The price of everything, the value of nothing
Financial services should worry more about delivering value than being cheap.
The ubiquitous austerity culture has a lot to answer for. We’re all “in this together” and tightening our belts and that’s all great. But surely it’s enough to apply this penny-pinching philosophy to our weekly shop, cutting back on holidays or how often we fill the car.
Sadly the approach seems to have pervaded all corners of financial services too.
From investment fees to insurance premiums to pension management charges, increasingly the focus is on cost. That’s fine, but there is a growing danger we are becoming so obsessed with price that we omit to look at value and what you actually get for your money.
The most obvious place we can see this is investments, where a by-product of the impending RDR has been an increased focus on passive funds. This shouldn’t be a bad thing; there is and always will be a place for a tracker as a hedge in a balanced portfolio, but they seem to be becoming the focus of what advisers do.
By definition trackers will not outperform their peers, so they have to undercut on cost. A resulting downward pressure on charges has led to TERs of 0.09 per cent. This headline-grabbing figure garnered huge amounts of publicity earlier this year, despite the cost being the fund’s only eye-catching feature.
There is a growing danger we are becoming so obsessed with price that we omit to look at value and what you actually get for your money
But this publicity is backed by demand. The renewed focus on charging and transparency has pushed advisers, terrified of having to justify the cost of active fund management, towards passive funds.
Active funds are more expensive than passive, but calculating whether they are worth the extra expense involves a fairly simple equation: the return needs to outweigh the cost. If active managers are not beating the market by more than their fees, you would be better off with a tracker. Admittedly this is an easier judgement to make with the benefit of hindsight, but choosing the most appropriate active funds is where advisers should be able to differentiate themselves and add value for clients.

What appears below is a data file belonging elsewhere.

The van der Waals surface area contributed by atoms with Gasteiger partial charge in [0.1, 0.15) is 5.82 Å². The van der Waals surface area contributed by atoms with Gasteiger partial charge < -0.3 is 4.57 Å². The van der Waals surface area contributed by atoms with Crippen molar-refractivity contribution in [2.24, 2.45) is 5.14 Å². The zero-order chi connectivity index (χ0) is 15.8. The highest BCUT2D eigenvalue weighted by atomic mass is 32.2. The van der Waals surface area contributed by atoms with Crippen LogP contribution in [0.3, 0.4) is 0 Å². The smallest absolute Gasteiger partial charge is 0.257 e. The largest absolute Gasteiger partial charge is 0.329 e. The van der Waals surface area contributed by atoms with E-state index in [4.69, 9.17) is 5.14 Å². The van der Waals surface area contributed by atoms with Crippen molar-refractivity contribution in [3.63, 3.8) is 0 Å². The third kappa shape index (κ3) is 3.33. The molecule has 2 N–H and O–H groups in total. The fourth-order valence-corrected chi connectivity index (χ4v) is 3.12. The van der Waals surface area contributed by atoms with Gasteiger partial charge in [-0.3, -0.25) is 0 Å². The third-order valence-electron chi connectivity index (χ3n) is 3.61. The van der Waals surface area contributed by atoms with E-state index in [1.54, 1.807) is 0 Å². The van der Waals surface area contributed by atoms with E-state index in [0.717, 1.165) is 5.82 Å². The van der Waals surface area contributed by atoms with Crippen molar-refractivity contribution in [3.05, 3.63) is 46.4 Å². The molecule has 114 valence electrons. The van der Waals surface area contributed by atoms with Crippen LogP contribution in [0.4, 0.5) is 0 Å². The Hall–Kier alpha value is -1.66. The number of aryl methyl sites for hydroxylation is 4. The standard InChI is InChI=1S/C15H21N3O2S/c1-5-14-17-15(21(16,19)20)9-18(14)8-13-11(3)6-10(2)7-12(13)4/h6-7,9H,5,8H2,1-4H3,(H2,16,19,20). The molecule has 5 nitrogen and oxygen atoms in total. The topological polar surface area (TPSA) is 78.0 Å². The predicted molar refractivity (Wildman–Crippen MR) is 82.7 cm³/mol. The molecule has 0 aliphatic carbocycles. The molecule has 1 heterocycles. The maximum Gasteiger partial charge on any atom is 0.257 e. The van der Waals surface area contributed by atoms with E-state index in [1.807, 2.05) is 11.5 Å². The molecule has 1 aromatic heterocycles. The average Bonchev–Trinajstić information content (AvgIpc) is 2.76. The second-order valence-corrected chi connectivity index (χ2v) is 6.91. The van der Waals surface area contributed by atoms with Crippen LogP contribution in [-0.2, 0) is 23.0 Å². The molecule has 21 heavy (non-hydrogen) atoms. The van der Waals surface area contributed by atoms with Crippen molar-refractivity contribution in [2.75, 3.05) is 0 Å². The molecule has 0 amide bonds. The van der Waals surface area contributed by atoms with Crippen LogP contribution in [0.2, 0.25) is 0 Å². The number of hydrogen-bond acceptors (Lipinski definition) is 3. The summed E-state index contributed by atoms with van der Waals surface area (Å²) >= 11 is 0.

Up front, a low-cost option might be an easier sell, but at the other end, when looking back on stellar growth that has been missed, the conversation will be less straightforward.
Even if an active fund has underperformed, if explained properly at outset the client should accept this. I would rather my investments were trying to return a profit irrespective of what the market is doing, not just blindly following the FTSE (which is also no stranger to crashes).
The obsession with cost is by no means restricted to the investment world. Since auto-enrolment was first mooted, all the scrutiny seems to have been on what Nest and its competitors will charge their members.
Underfunding retirement has long been an issue and now something is being done. Auto-enrolment is by no means a perfect solution, but it is a solution. We should be celebrating the fact that individuals, who for years have done nothing, will now be doing something before we start getting picky about how many pennies they are paying for the privilege.
More from Jon Cudby
- Past habits are no defence for mistreating customers
- Pension debate must go beyond the industry
- Cognitive dissonance undermines our ethical values
- Pension versatility should be exciting, not frightening